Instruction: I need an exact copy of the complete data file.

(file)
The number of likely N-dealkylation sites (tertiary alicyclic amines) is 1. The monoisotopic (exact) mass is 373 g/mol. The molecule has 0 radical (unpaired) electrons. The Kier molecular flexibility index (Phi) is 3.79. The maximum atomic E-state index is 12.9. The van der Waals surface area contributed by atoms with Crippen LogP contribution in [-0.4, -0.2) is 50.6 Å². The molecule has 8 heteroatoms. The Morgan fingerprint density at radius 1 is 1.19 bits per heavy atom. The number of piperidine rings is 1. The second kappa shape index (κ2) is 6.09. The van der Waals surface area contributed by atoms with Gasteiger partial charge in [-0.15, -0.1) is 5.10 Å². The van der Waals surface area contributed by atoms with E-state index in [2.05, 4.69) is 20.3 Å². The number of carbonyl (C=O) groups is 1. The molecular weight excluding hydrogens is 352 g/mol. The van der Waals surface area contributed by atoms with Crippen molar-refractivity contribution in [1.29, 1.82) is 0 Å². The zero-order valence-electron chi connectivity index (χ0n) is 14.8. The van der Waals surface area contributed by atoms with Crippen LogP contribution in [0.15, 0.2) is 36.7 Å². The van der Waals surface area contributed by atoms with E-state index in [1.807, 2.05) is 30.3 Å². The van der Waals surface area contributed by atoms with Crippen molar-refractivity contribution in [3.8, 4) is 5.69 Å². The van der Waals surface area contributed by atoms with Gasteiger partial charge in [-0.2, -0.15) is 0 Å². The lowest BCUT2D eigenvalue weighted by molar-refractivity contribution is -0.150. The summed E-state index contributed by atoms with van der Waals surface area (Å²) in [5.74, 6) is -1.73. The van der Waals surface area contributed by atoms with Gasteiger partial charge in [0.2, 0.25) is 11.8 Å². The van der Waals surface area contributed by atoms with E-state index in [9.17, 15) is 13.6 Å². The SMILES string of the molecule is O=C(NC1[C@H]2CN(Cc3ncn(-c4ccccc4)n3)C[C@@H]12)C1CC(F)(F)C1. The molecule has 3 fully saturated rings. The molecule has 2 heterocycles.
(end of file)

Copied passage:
The number of likely N-dealkylation sites (tertiary alicyclic amines) is 1. The monoisotopic (exact) mass is 373 g/mol. The molecule has 0 radical (unpaired) electrons. The Kier molecular flexibility index (Phi) is 3.79. The maximum atomic E-state index is 12.9. The van der Waals surface area contributed by atoms with Crippen LogP contribution in [-0.4, -0.2) is 50.6 Å². The molecule has 8 heteroatoms. The Morgan fingerprint density at radius 1 is 1.19 bits per heavy atom. The number of piperidine rings is 1. The second kappa shape index (κ2) is 6.09. The van der Waals surface area contributed by atoms with Gasteiger partial charge in [-0.15, -0.1) is 5.10 Å². The van der Waals surface area contributed by atoms with E-state index in [2.05, 4.69) is 20.3 Å². The number of carbonyl (C=O) groups is 1. The molecular weight excluding hydrogens is 352 g/mol. The van der Waals surface area contributed by atoms with Crippen molar-refractivity contribution in [1.29, 1.82) is 0 Å². The zero-order valence-electron chi connectivity index (χ0n) is 14.8. The van der Waals surface area contributed by atoms with Crippen LogP contribution in [0.15, 0.2) is 36.7 Å². The van der Waals surface area contributed by atoms with E-state index in [1.807, 2.05) is 30.3 Å². The van der Waals surface area contributed by atoms with Crippen molar-refractivity contribution in [3.8, 4) is 5.69 Å². The van der Waals surface area contributed by atoms with Gasteiger partial charge in [-0.2, -0.15) is 0 Å². The lowest BCUT2D eigenvalue weighted by molar-refractivity contribution is -0.150. The summed E-state index contributed by atoms with van der Waals surface area (Å²) in [5.74, 6) is -1.73. The van der Waals surface area contributed by atoms with Gasteiger partial charge in [0.2, 0.25) is 11.8 Å². The van der Waals surface area contributed by atoms with E-state index in [9.17, 15) is 13.6 Å². The SMILES string of the molecule is O=C(NC1[C@H]2CN(Cc3ncn(-c4ccccc4)n3)C[C@@H]12)C1CC(F)(F)C1. The molecule has 3 fully saturated rings. The molecule has 2 heterocycles.